Neptune Essay, Research Paper


Neptune is the outermost planet of the gas giants. It has an equatorial

diameter of 49,500 kilometers (30,760 miles) and is the eighth planet from the

sun. If Neptune were hollow, it could contain nearly 60 Earth’s. Neptune

orbits the Sun every 165 years. It has eight moons, six of which were found by

Voyager 2. A day on Neptune is 16 hours and 6.7 minutes. Neptune was

discovered on September 23, 1846 by Johann Gottfried Galle, of the Berlin

Observatory. Neptune got its named from the Roman God of the Sea. Much of what

is know today about Neptune was discovered in 1989 by the U.S Voyager 2

spacecraft during its 1989 flyby f Neptune. Neptune as compared to Earth is 3.9

times the diameter, 30 times the distance from the sun, 17 times as massive, and

0.3 times the density. Neptune travels around the Sun in an elliptical orbit at

an average distance of 4.504 billion km (2.799 billion miles). Neptune consists

largely of hydrogen and helium, and it has no apparent solid surface. The first

two thirds of Neptune is composed of a mixture of molten rock, water, liquid

ammonia and methane. The outer third is a mixture of heated gases comprised of

hydrogen, helium, water and methane. The atmospheric composition is 85%

Hydrogen, 13% Helium, and 2% methane. The planet’s atmosphere, particularly

the outer layers, contains substantial amounts of methane gas. Absorption of

red light by the atmospheric methane is responsible for Neptune’s deep blue

color. Neptune is a dynamic planet with several large, dark spots reminiscent of

Jupiter’s hurricane-like storms. The largest spot, known as the Great Dark Spot,

is about the size of the earth and is similar to the Great Red Spot on Jupiter.

Neptune receives less than half as much sunlight as Uranus, but heat escaping

from its interior makes Neptune slightly warmer than Uranus. The heat liberated

may also be responsible for Neptune’s stormier atmosphere, which exhibits the

fastest winds seen on any planet in the solar system. Most of the winds there

blow westward, opposite to the rotation of the planet. Near the Great Dark Spot,

winds blow up to 2,000 kilometers (1,200 miles) an hour. Voyager 2 found that

the winds averaged about 300 meters per second (700 miles/hour) in the planet’s


Long bright clouds, similar to cirrus clouds on Earth, were seen high in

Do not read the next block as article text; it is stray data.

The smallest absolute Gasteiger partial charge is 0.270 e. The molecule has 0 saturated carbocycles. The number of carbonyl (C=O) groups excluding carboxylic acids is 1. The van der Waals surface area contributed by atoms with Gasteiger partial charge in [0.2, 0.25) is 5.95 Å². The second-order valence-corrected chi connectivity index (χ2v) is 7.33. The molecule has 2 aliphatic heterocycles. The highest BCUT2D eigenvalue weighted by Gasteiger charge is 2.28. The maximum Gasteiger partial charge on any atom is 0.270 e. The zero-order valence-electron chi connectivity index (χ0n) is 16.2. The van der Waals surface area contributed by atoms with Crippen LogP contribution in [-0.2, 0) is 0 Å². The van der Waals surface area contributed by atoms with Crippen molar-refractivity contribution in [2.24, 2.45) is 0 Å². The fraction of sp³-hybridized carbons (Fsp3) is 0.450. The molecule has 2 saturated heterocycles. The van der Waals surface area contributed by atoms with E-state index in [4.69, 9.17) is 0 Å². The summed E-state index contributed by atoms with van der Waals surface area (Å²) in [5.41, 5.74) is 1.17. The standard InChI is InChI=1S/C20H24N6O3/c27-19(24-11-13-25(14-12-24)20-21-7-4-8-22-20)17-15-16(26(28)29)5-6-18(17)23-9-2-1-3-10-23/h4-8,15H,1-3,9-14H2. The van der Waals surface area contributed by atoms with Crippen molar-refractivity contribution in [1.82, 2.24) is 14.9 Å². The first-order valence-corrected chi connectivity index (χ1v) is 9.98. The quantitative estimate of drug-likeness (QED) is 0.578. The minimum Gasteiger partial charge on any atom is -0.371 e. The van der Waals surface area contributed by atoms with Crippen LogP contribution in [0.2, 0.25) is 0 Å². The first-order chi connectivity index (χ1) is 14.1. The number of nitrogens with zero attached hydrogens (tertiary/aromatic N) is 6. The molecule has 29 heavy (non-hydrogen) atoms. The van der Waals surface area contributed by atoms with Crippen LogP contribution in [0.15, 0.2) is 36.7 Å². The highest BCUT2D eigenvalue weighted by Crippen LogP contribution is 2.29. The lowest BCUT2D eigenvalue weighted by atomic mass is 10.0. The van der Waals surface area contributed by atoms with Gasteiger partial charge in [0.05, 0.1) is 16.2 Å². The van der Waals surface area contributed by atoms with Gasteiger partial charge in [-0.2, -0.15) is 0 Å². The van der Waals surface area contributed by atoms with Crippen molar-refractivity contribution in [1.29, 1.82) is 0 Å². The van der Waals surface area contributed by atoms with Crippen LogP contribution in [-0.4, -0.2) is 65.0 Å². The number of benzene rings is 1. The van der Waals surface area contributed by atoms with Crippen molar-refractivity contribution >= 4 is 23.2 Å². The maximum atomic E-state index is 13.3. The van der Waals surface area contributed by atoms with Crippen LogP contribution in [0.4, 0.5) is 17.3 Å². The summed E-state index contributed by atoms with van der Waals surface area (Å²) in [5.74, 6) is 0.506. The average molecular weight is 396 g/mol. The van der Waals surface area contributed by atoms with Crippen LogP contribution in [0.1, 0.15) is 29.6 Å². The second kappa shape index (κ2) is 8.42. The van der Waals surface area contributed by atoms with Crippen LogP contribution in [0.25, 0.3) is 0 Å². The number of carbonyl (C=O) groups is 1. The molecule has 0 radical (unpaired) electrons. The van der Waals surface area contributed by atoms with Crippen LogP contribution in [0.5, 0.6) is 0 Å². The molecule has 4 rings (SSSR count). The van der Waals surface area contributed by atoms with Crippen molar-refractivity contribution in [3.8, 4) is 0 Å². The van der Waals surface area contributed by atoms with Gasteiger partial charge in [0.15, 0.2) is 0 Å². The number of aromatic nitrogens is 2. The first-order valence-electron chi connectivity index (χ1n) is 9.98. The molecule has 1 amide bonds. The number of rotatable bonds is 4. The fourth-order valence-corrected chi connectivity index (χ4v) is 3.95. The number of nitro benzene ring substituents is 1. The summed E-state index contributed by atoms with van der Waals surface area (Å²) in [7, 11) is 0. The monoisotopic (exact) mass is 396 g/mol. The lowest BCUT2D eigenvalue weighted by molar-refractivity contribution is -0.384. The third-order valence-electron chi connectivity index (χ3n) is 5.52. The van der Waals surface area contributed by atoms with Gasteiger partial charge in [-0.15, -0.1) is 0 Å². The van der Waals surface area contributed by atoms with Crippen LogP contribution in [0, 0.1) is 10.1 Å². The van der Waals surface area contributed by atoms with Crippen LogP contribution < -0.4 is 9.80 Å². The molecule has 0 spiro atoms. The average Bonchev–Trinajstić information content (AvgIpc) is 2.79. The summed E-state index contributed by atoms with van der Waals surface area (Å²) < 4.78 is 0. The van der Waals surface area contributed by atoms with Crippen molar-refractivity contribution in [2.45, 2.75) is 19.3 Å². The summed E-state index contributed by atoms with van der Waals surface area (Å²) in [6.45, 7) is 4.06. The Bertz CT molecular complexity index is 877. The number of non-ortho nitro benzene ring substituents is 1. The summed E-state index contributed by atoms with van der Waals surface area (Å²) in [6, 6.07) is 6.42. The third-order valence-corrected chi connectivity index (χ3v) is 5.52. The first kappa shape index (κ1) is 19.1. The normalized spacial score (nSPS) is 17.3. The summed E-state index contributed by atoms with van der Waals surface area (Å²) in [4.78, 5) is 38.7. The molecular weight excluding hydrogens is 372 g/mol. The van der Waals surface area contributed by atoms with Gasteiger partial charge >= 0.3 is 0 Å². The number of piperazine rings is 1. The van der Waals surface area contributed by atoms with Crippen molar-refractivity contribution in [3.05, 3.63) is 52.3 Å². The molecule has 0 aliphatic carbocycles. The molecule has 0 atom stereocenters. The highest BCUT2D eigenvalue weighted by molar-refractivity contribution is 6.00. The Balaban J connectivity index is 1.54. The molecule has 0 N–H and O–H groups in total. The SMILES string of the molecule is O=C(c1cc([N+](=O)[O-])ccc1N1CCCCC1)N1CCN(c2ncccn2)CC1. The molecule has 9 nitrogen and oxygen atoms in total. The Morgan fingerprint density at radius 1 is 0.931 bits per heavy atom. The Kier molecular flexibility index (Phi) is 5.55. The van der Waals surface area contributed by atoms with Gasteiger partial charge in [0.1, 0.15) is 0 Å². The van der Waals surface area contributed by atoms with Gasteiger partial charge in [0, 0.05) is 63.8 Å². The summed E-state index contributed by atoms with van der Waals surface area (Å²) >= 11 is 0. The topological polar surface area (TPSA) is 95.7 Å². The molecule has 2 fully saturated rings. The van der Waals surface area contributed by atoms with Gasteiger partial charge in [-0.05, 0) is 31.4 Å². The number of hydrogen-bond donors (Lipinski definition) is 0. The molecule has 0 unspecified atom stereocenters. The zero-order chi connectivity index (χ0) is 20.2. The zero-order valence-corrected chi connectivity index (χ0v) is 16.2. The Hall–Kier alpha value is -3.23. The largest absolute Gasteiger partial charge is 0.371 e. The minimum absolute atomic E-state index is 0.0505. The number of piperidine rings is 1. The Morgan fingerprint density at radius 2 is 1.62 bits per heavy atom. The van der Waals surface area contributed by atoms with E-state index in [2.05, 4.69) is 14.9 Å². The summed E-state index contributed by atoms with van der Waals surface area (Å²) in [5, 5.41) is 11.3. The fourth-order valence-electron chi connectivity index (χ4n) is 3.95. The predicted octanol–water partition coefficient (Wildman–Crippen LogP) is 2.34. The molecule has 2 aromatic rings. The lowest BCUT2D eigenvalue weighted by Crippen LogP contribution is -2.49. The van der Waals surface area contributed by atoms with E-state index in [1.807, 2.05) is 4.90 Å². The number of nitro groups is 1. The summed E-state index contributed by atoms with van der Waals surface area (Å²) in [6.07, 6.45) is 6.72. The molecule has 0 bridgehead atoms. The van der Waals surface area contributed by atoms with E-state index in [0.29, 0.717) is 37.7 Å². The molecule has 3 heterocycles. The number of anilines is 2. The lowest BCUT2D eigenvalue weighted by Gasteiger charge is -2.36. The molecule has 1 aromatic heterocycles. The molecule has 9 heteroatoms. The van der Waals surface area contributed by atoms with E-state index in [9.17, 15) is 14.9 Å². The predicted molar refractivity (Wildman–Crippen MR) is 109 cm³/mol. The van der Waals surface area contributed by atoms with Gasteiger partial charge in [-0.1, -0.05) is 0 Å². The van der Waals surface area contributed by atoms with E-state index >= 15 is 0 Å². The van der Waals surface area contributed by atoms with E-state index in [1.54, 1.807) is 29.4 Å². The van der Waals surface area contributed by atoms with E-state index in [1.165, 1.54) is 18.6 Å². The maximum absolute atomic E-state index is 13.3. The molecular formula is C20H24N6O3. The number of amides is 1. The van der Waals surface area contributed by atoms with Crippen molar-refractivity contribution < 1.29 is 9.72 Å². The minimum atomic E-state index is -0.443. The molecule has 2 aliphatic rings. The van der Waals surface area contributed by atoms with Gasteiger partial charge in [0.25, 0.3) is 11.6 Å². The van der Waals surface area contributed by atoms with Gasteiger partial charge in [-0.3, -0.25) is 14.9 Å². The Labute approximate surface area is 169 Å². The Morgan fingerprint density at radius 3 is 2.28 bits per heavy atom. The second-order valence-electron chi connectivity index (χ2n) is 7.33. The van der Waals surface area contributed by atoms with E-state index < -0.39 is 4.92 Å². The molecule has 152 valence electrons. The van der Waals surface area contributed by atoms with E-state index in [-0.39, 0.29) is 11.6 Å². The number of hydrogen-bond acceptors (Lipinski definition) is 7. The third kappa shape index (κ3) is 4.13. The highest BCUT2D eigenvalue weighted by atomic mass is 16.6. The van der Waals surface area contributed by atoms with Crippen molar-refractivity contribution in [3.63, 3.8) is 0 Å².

Neptune’s atmosphere. At low northern latitudes, Voyager captured images of

cloud streaks casting their shadows on cloud decks below.

Feathery white clouds fill the boundary between the dark and light blue regions

on the Great Dark Spot. The pinwheel shape of both the dark boundary and the

white cirrus suggests that the storm system rotates counterclockwise. Periodic

small scale patterns in the white cloud, possibly waves, are short lived and do

not persist from one Neptunian rotation to the next. (Courtesy NASA/JPL)

Until the Voyager 2 encounter in 1989, the rings surrounding Neptune were

thought to be arcs. We now know that the rings completely circle the planet, but

the thickness of each ring varies along its length. Neptune has a set of four

rings which are narrow and very faint. The rings are made up of dust particles

thought to have been made by tiny meteorites smashing into Neptune’s moons.

From ground based telescopes the rings appear to be arcs but from Voyager 2 the

arcs turned out to be bright spots or clumps in the ring system. The exact

cause of the bright clumps is unknown. The magnetic field of Neptune, like that

of Uranus, is highly tilted at 47 degrees from the rotation axis and offset at

least 13,500 kilometers or 8,500 miles from the physical center. Comparing the

magnetic fields of the two planets, scientists think the extreme orientation may

be characteristic of flows in the interior of the planet and not the result of

that planet’s sideways orientation or of any possible field reversals within the

planet. Neptune also has eight known satellites. Only two of these, Triton and

Nereid, had been observed prior to the Voyager 2 flyby. Triton is the largest

of the eight satellites and is almost as big as the Earth’s Moon. The other

Neptunian satellites range in diameter from 58 to 416 km (36 to 258 miles).

Apart from Triton, the moons of Neptune are irregularly shaped and have very

dark surfaces.

Triton is the largest moon of Neptune, with a diameter of 2,700 kilometers

(1,680 miles). It was discovered by William Lassell, a British astronomer, in

1846 scarcely a month after Neptune was discovered. Triton is colder than any

other measured object in the Solar System with a surface temperature of -235? C

(-391? F). It has an extremely thin atmosphere. Nitrogen ice particles might

form thin clouds a few kilometers above the surface. The atmospheric pressure at

Triton’s surface is about 14 microbars, 1/70,000th the surface pressure on Earth.

Triton is the only large satellite in the solar system to circle a planet in a

retrograde direction — in a direction opposite to the rotation of the planet.

It also has a density of about 2.066 grams per cubic centimeter (the density of

water is 1.0 gram per cubic centimeter). This means Triton contains more rock

in its interior than the icy satellites of Saturn and Uranus do. The relatively

high density and the retrograde orbit has led some scientists to suggest that

Triton may have been captured by Neptune as it traveled through space several

billion years ago. If that is the case, tidal heating could have melted Triton

in its originally eccentric orbit, and the satellite might even have been liquid

for as long as one billion years after its capture by Neptune. Triton is scarred

by enormous cracks. Voyager 2 images showed active geyser-like eruptions spewing

nitrogen gas and dark dust particles several kilometers into the atmosphere.

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